“My kids and I really enjoyed the glass armonica. It’s very impressive that there are park rangers that have learned to play it,” said Connie Maston, a mother of two visiting from Pittsburgh.

Park Ranger Tony Brown has learned to play many different songs on Franklin’s instrument.

“Mozart composed music for the glass armonica, but I like to play music from the 70s,” Brown said.

Visitors can also see one of the three movies played in the museum theater—“Portrait of a Family,” a 1976 play, “Ben and Me,” a cartoon, and “The Real Ben Franklin,” a Discovery Channel special.

The main room of the museum has a telephone bank where you can listen to testimonies about Franklin based on the words of George Washington, Mozart, and many others.

“I was a little disappointed by the lack of content in the main room. The telephones barely had my kids’ attention for ten minutes, and then we were done with the museum,” Maston said.

A few of the exhibits that are part of the Underground Museum (Photo by Niccole Burns).

Some park rangers agree that the museum needs more exhibits that appeal to children.

“The Underground Museum needs to be much more hands-on for kids. It’s the best way for them to have fun while learning. The real problem is that the museum is so out-of-date. It hasn’t changed much since it opened in 1976,” said Don Stanko, a park ranger.

Missy Hogan, chief of Operations for Interpretation and Visitor Services at Independence National Historical Park, started her work with the National Park Service at Franklin Court.

“I’m a huge Franklin Court fan and it will always have a special place in my heart because it’s where I got my start here,” Hogan said.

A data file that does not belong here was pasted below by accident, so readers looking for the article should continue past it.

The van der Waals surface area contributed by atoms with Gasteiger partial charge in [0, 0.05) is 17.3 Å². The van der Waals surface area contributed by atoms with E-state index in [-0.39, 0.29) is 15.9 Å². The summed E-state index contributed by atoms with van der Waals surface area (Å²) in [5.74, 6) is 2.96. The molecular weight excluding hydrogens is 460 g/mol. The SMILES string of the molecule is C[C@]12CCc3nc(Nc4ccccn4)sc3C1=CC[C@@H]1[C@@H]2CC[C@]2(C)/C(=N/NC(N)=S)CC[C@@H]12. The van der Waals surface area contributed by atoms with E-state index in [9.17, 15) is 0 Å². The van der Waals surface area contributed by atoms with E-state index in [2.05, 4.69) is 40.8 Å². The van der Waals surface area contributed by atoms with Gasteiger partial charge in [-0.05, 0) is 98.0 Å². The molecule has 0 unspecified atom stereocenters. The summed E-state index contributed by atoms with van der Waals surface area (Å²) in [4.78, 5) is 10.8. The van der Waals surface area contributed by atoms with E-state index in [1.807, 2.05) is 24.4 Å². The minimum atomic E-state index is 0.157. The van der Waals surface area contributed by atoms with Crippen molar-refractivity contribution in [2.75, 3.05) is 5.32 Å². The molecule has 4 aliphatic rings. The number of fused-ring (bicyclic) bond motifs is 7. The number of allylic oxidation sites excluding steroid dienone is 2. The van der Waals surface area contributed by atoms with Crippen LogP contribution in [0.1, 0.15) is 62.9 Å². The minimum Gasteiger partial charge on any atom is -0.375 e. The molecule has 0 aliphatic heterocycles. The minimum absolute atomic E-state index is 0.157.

She agrees that the museum does not live up to its full potential.

“The museum was built in preparation for the bi-centennial. The National Park Service just hasn’t gotten the money since then to make that building something,” Hogan said.

Although no major changes have occurred at the museum since its opening 30 years ago, some small cosmetic changes have been made in the past few years.

Park Ranger Tony Brown plays the glass armonica (Photo by Niccole Burns).

“We had to replace the turn-dial phones in the main room during the 90s to touch-tone because the kids didn’t know how to use the old phones anymore,” Hogan said.

The lack of funding has forced visitors to rely on the stories and enthusiasm of park rangers.

“The park rangers all seem to really love their jobs. They’re full of information and emotion. Even though the small museum didn’t have much to see, the park rangers make it worth visiting,” Maston said.


If You Go

  • Important Information:
    316-322 Market St.
    Philadelphia, Pa. 19106
  • No tickets are required and admission is free.
  • B. Free Franklin Post Office
    Open Mondays to Saturdays 9 a.m. to 5 p.m.
  • Courtyard
    Open daily 9 a.m. to 5 p.m.
  • Museum Shop
    Open daily 9:30 a.m. to 4:30 p.m.
  • Underground Museum
    Open daily 9 a.m. to 5 p.m.

Programs at the Underground Museum

  • Franklin Film Festival
    Daily 9:15 a.m. to 4:15 p.m.
  • Franklin’s Glass Music—Armonica demonstrations
    Daily 12:30 p.m., 2:30 p.m. (15 minutes).

Comments are Closed